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Sarah Khosla presents herself as a passionate and sagacious young artist whose work attempts to showcase society’s most critical issues. By invoking her personal experiences through her role as a student-activist, this San José State University art major is able to spark conversation about important topics through her graphic artwork.

The San José native describes her relationship with art as one she developed very early in her childhood. She claims to have picked up the interest from her father who had been a talented artist during his younger years in Canada.

Her creative fascinations quickly grew: “I remember when I was in elementary school, I would always be that one kid in the corner of the art table doing random things…amassing mediums that any school kid could pick up.”

By middle school she began to take her passions more seriously, taking art classes at a local studio. Eventually, she decided to enroll at SJSU for the diverse applications that are offered by the undergraduate program for art, hoping that she would find a career path that allows her to use her talents to support the causes she believes in.

Khosla prides herself as a student-activist, often participating in a variety of protests and campaigns that range from bringing awareness to climate change, to helping the homeless individuals of San José voice their concerns.

She is currently the president of SJSU’s Global Awakening Club, an organization that promotes student activism for environmental, social, and political issues. She also recently participated in SJSU’s rendition of Eve Ensler’s The Vagina Monologues, an entertaining production that celebrates womanhood, while raising awareness about the sexual and domestic violence against women that occurs around the world. ​​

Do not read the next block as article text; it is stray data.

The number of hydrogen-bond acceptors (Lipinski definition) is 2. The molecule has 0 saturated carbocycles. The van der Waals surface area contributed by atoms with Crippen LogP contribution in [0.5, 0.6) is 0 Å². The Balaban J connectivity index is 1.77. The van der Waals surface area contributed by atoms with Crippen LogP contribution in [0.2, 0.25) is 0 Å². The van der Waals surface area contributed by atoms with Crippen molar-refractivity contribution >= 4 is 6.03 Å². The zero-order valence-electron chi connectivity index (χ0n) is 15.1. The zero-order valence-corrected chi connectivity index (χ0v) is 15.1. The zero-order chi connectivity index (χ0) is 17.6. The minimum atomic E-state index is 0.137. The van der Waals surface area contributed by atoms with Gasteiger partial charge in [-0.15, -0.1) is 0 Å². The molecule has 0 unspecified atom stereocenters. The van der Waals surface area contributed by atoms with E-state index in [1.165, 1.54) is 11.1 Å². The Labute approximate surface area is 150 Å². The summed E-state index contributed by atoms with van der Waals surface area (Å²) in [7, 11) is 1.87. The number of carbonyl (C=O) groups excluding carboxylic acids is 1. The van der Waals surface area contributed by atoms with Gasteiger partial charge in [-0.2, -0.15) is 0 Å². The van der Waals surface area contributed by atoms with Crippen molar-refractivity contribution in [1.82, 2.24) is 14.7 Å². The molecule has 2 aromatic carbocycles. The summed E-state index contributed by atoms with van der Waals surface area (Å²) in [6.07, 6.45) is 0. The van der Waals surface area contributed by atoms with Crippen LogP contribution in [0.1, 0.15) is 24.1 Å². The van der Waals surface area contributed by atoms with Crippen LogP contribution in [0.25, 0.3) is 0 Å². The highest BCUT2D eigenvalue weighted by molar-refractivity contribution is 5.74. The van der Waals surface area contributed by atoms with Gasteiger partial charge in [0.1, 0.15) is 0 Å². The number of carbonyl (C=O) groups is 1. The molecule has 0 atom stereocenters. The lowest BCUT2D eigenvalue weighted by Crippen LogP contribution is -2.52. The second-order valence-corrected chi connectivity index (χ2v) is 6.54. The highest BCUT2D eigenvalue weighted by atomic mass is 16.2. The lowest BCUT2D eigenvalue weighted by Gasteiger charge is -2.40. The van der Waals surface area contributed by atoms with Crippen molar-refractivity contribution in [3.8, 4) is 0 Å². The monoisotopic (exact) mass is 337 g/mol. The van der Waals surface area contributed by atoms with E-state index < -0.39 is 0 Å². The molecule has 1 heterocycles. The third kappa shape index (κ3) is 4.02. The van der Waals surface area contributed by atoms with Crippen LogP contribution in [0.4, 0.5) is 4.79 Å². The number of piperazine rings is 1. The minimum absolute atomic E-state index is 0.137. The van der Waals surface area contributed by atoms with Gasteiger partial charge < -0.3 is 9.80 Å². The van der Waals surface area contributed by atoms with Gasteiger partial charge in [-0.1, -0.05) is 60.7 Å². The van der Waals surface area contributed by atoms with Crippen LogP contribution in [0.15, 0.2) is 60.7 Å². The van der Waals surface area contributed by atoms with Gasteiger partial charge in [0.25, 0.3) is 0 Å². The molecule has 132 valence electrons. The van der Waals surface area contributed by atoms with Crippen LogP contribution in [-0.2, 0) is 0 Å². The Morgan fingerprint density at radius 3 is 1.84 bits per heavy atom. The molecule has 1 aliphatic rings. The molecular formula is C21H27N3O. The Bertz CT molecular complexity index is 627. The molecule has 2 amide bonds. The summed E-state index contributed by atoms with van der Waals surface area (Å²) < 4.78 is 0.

Khosla brings this same passion to her artwork. Her pieces published through Reed explicitly criticize the commercialized depiction of the oversexualized female body, an issue that she describes as being very important to her: “Our bodies, as women, can be degraded heavily nowadays. Many women bury their beauty under pounds of foundation, flashy dresses, or even fake hair. Little do they realize that their beauty is beneath the layers.” The title of one of her pieces—Belleza, which derives from the saying “Bellezza si trova all'interno,” or, “Beauty lies within”—really captures this message.

Khosla’s work mocks the rampant objectification of women that is so common in mainstream media, as a means to inform and galvanize viewers. She is able to channel her frustrations and personal pains through her work to create something that is both shrewd and jarring.

For Khosla, these artistic productions feel personal: “In a sense, those pieces that I created and The Vagina Monologues have not only helped me work through my own problems, they’ve given me insight into other people around me. I want them to know they’re not alone—they can be helped.”

What’s next for this young artist and activist? Well, Khosla says she is broadening her studies to include advertising so that she can use her talents to help the world around her: “I feel like there are a lot of issues going on in society that need to be heard and can be conveyed though art.”


In keeping with her humanitarian work, she is planning to serve as a volunteer in the Peace Corps after she graduates.

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